A Simple Solution To Running Lots Of WordPress Plugins Without Sacrificing Blog Performance

blog-performance

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Being forced to pick and choose which plug-ins you’re going to keep on your blog and which you’re going to sacrifice is annoying.

But, many are made to face these decisions because their blog is running kinda slow. And we know that site speed is most definitely a factor when it comes to SEO.

Not only that, when you’re using your blog to sell, it really will screw up your conversion rates if people feel like your blog is slow. 40% of people will abandon a website which takes more than 3 seconds to load.

When it comes to WordPress blog performance, one of the most common suggestions is to limit the number of plug-ins you’re running. But, that isn’t necessarily welcome advice when you really LIKE the plug-ins you’re running.

[Tweet “Plugins are one of the best features of WordPress! Why be forced to disable them?”]

The Reason Plug-ins Harm Blog Performance

The advice to limit your plug-ins is based on solid fundamentals. It comes down to two main factors:

  1. Every plug-in you tack onto WordPress means more code that has to be executed by your web server every time a page is loaded.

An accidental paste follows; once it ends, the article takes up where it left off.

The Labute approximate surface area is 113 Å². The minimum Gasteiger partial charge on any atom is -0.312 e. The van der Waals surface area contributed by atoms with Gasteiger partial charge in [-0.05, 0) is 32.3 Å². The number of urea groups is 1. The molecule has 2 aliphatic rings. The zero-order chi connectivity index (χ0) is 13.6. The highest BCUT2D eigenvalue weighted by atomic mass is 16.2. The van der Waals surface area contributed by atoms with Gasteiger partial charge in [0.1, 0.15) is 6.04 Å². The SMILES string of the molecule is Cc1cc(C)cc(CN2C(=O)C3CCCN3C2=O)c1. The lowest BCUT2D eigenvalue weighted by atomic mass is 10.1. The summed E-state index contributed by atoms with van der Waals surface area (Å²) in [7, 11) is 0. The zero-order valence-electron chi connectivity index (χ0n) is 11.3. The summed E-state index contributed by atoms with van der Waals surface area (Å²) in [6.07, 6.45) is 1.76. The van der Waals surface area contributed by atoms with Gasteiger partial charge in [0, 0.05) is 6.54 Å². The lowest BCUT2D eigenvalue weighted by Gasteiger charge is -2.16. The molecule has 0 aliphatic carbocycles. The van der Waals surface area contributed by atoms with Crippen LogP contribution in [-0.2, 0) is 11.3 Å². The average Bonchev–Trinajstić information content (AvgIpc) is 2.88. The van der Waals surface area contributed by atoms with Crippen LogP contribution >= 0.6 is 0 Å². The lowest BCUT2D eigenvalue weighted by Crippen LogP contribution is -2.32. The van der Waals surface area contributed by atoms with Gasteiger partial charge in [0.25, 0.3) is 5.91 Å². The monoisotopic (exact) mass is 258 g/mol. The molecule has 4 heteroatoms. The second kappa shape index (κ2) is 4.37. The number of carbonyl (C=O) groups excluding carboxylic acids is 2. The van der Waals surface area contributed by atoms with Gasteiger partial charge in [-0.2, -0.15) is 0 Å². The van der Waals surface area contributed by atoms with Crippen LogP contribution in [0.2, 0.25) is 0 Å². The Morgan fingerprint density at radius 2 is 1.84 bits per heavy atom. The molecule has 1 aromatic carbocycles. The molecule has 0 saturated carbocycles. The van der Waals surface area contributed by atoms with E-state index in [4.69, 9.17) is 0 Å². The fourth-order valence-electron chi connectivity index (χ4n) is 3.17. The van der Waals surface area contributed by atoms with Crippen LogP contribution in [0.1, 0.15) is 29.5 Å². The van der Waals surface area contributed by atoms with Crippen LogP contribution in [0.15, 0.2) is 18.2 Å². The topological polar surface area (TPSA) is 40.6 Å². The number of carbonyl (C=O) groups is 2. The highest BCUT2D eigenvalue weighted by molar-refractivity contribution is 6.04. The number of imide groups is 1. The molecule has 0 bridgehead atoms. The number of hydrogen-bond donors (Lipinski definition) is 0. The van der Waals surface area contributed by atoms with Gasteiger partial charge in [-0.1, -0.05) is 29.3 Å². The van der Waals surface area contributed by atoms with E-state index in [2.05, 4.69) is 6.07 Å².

2. The way most plug-ins work, any of their “payload” is tacked onto every page of the blog.

Now, how much those two factors impact the blog’s performance comes down to the nature of the plug-in. If the plug-in is designed to do something on the front-end of your blog (as in, your visitor will SEE it), then typically the plug-in will be coded to hook into common elements of the theme. The header and footer sections of the theme are the most common places that plug-ins like to dump code.

For instance, let’s take OptimizePress. A very popular marketing system for WordPress. It can run as either a theme or a plug-in. Personally, I use it as a plug-in because I really like my custom theme (powered by Genesis). But, here’s the problem with OptimizePress…

To support the look and feel of any OptimizePress page, there are a bunch of stylesheet (CSS) and javascript files which have to be pulled into the theme. OptimizePress pulls those things in by hooking into the header section of the blog. If you view the HTML source code of the page, you’ll see a number of OptimizePress CSS and JS files being pulled in.

Problem is, they’re even being pulled in if you’re not even using OptimizePress on that particular page.

It is completely unnecessary to load in all the overhead of the OptimizePress plug-in on a page which isn’t even using OptimizePress styling.

And this same thing happens with other plug-ins, too. Most plug-in developers don’t know where you’re going to be using their plug-in, so they will dump any support files (CSS and JS) into your common site header. And there they are… being pulled in whether they’re needed or not.

Needless server processing. Needless bulk to the blog. And it slows things down… for no reason.

How To Enable or Disable Plug-ins On A Per-Page Basis

I was getting really close to dumping OptimizePress. Not because I didn’t like it (I actually think it is an incredible platform), but because I was weighing out the excess overhead of all those support files being pulled in on the other 99% of pages on this blog where I wasn’t using OptimizePress.